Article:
REVIEW: 'Jack Ryan: Shadow Recruit'
In Jack Ryan: Shadow Recruit, the main weapon wielded by the villain is not nukes or some sort of pathogen, but an economic crisis. The evil Russian industrialist played by the film’s director Kenneth Branagh explains that he’s getting revenge for the United States’ inaction during Russia’s own economic struggle. To do so, he’s engineered a plot to sell off huge amounts of American currency and send the U.S. into a “Second Great Depression”.
Whether this idea makes any sense to you may determine how much you enjoy this latest entry in the loose series of Jack Ryan movies. Bear in mind, I only have a shaky understanding of how Wall Street works, and even I found the idea silly. Still, I’ve borne witness to stupider premises in action movies – and that actually helps sum up my feelings about Shadow Recruit: it could have been worse, but it also could have been much better.
The concept here is to re-introduce Jack Ryan to a generation of movie goers who don’t really remember the earlier incarnations of the character. Actors as diverse as Harrison Ford, Alec Baldwin and Ben Affleck have taken on the role over the years, and now Ryan’s storyline is rebooted with Chris Pine in the lead.
In Branagh’s film, Ryan’s background as a scholar of economics is intact, but now his service as a Marine is depicted in the context of the war in Afghanistan. After surviving a helicopter crash, Ryan goes undercover for the CIA as an investment broker, where he digs up the scheme by Branagh’s industrialist Viktor Cherevin to devalue the American dollar with a terrorist attack in New York. Suddenly, Ryan is made an “operational” field agent by his boss Harper (Kevin Costner), and becomes the only man capable of stopping the financial catastrophe.
In the lead role, Pine is obviously in command of the character. His best work comes after Ryan’s first kill, when the prospect of becoming a full-blown spy terrifies him, and we see his hands shake and his mind going in a million directions. Even so, Pine doesn’t capture my attention in the way that Matt Damon did in the Bourne series - and what's worse, once Ryan finds his groove, he transforms into a completely generic action hero. Even then, the script doesn’t provide Ryan with nearly enough quips or light-hearted moments to balance out the serious stuff.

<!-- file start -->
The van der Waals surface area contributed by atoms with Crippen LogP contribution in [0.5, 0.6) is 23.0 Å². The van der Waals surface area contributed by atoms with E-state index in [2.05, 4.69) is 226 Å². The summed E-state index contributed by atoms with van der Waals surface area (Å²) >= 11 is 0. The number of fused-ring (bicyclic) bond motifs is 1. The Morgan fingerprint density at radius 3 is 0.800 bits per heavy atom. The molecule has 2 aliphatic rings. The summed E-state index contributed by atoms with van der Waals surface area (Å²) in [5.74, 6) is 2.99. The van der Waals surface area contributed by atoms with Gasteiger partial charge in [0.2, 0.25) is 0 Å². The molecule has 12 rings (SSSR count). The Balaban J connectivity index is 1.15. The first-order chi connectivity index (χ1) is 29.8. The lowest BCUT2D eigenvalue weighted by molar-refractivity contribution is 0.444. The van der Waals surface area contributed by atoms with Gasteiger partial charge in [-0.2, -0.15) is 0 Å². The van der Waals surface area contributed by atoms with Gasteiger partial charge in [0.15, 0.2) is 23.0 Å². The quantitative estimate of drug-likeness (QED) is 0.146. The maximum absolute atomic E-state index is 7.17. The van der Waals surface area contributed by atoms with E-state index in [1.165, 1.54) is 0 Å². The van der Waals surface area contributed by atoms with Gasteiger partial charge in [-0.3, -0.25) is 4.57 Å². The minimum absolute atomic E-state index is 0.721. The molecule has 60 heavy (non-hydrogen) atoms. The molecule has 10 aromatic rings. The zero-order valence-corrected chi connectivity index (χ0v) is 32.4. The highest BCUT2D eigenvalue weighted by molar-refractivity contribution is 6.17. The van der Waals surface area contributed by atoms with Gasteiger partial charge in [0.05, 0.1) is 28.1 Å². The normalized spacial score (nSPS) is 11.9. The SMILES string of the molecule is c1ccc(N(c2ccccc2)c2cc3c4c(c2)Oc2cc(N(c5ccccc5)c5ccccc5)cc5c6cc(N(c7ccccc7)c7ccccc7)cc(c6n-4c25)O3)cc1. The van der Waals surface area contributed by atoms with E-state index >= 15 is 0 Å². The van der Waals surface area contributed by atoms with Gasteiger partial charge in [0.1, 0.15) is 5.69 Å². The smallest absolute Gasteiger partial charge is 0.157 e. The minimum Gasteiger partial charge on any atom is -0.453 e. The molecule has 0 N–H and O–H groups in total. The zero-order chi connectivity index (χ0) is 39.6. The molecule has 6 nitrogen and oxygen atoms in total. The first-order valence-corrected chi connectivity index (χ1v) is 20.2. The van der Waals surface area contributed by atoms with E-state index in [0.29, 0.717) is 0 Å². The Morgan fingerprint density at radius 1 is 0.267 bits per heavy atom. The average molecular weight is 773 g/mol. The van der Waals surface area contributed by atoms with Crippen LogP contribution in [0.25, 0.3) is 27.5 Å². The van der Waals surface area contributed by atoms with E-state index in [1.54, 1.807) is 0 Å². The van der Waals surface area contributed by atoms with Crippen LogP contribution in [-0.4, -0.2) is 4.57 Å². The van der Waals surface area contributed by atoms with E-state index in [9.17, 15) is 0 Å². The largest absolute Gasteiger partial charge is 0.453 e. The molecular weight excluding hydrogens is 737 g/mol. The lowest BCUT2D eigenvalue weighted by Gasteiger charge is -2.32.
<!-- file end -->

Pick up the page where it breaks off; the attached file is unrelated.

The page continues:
Branagh’s work as the villain, by contrast, exceeded my expectations. Trailers for Shadow Recruit make Viktor Cherevin out to be a stoic megalomaniac, a man who appears all-powerful until a fatal flaw brings him down. Instead, Cherevin has many vulnerabilities, and he's outsmarted surprisingly often. Compared to more cartoonish action-movie villains, Cherevin might seem like a loser, but I found him to be a slightly more realistic alternative to your typical baddie.
That being said, as soon as the plot shifts to New York in the third act, and Cherevin is left to monitor the proceedings from Moscow, the film devolves into decidedly mediocre thriller. All the expected elements are here: extremely convenient puzzle-solving by Ryan and his allies, a vehicle packed with explosives on a five-minute timer, and a nice, clean ending. Thankfully, we’re not left with an obvious appeal for a sequel, but it’s clear that Paramount would be very happy to launch another franchise with Pine (to complement Star Trek).
What’s really missing here is a reason to care about Ryan, beyond his mastery of economics and his relatively minor disagreements with his fiancée Cathy (Keira Knightley). The film takes a few stabs at exploring the trust problems in Jack and Cathy’s relationship, but inevitably the blame lies with the big, bad CIA for not letting Ryan tell her about his real job.
There’s no character flaws to ground these people, or cause much tension. The larger threat of an economic collapse, as “newsy” and mature as it sounds, certainly isn’t enough to grab my attention, and neither are the “been there, done that” action sequences.
If you’re lucky, none of this will matter to you. You’ll be willing to indulge in the latest attempt to inject some life into the onscreen Jack Ryan. Who knows – if Pine is brought back for another installment, maybe the series will find its feet. Until then, there are far better espionage stories (both on TV and at the movies) that are worth more of your time. Jack Ryan: Shadow Recruit gets two stars out of four.
What did you think of Shadow Recruit? Could a potential sequel with Pine bring this series back to life, or is Jack Ryan doomed to be reborn in the future with a different face? Join the discussion in the comments section, and if you liked this review, share it with your friends and followers!